Following the massive fiscal and monetary injections from the US government and the Fed, we argued in early April that the recovery in US equities could last for a while and that the stock market could significantly diverge from economic fundamentals. Here we are a few months later with equities trading at higher levels than their February highs, completely ignoring the economic reality and the massive rise in unemployment combined with a surge in non-performing loans as the government extends the restrictive economy. Hence, investors have been asking the following question: how long can the equity market diverge from reality?
Fundamentals are mainly driven by rising equities
Historically, analysts have always looked and used fundamentals as a leading indicator of the economic outlook and therefore stock market performance. Hence, some analysts have attributed the strength in equities to the massive improvement in economic data. Figure 1 shows that economic surprise indexes have co-moved strongly with US equities in the past few years, especially since the start of the year.
We disagree with that statement as we think that a lot of economic indicators (such as the ISM for instance) are very sensitive to equity moves and therefore the improvement in the economic surprise index was driven by the surge in equities (and not the other way around). The Fed and US government constantly intervened in the markets between March and May in order to stop the US economy from falling into a deflationary depression, which resulted in a massive rebound in stocks and therefore pushed up fundamentals. We can notice that fundamentals have started to weaken gradually in the past two months amid the lack of stimulus, which led to a more volatile month in September.
Source: Eikon Reuters
No stimulus, lower upside gains
We are confident that one of the most important factors behind the equity recovery we have seen in the past 6 months has been the massive liquidity injections from the Fed, which nearly doubled the size of its balance sheet from $4 to $7 trillion (figure 2, left frame). In the past cycle, we saw that the dynamics of the Fed’s balance sheet has been important for equities, especially in times of elevated uncertainty (figure 2, right frame). Hence, as the Fed balance sheet has remained steady at around $7 trillion in the past few months, US equities are struggling to keep the bullish momentum.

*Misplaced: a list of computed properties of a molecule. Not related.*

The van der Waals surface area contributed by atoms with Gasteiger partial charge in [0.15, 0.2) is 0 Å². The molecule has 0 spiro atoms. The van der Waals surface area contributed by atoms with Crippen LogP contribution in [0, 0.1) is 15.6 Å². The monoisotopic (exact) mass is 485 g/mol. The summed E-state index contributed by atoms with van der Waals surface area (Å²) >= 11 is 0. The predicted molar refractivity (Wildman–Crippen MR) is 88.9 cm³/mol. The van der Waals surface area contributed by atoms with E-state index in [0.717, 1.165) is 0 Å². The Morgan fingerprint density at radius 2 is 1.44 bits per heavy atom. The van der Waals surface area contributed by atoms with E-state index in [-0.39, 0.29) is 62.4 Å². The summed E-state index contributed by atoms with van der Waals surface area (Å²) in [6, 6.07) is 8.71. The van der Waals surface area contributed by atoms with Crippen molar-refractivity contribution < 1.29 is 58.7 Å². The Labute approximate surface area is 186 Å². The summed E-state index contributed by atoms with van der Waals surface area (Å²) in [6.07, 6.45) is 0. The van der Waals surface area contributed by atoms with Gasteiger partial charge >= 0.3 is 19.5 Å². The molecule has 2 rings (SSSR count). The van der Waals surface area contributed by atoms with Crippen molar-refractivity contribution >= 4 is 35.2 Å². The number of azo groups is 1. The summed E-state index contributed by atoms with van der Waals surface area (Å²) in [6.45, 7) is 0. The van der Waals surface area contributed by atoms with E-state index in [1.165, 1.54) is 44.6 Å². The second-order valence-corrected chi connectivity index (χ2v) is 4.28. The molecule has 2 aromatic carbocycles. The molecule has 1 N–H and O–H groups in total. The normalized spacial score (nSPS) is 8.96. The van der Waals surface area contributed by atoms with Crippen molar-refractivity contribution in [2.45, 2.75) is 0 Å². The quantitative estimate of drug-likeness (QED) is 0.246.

In addition, hopes for a second stimulus before US elections have fallen and therefore could start to be reflected in US fundamentals in the coming two quarters and weigh on asset prices in the medium term.
Credit leads the way
In addition to the massive collapse in profits amid the massive restrictions imposed by governments to fight the pandemic, we can also notice another interesting divergence between credit and equities total return. Figure 3 (source: BoAML) shows the high yield/high grade total return relative against the S&P 500 total return; after co-moving strongly in the past 20 years, the two time series have diverged drastically in the past two years, and especially since the March selloff. This clearly shows that the credit market is currently pricing in much lower equities.
Since the start of the pandemic, rating agencies have constantly downgraded an important number of companies, especially in the gaming, lodging and leisure, media & entertainment and airline & aviation sectors. It is important to know that credit analysts traditionally use the proportion of upgrades to downgrades as one of the key inputs when forecasting default rates in developed economies. Hence, the rise in default rates (which governments try to defer as much as possible) will eventually be negative for risky assets in the medium term.
Outlook for US equities
Even though the upside gain in US equities still remain fairly limited in the coming months (uncertainty over US elections, Brexit, poor fundamentals), we do not expect a massive correction as the Fed will immediately step in and inject liquidity in order to avoid the equity market from collapsing. It is clear that the central bank has become an ‘anti-selloff’ body that will do whatever it takes to prevent equities from falling too aggressively.
Therefore, the risk-reward remains very limited for US equities, with a small upside gain in the near term while a 10 to 20 percent correction seems very likely. Investors could either wait to buy the dip in case the market corrects abruptly or sell some OTM puts (with strike 20% below spot) as the Fed will intervene if the drawdown is too severe.
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Disclosure: I am/we are long USDCHF. I wrote this article myself, and it expresses my own opinions. I am not receiving compensation for it (other than from Seeking Alpha). I have no business relationship with any company whose stock is mentioned in this article.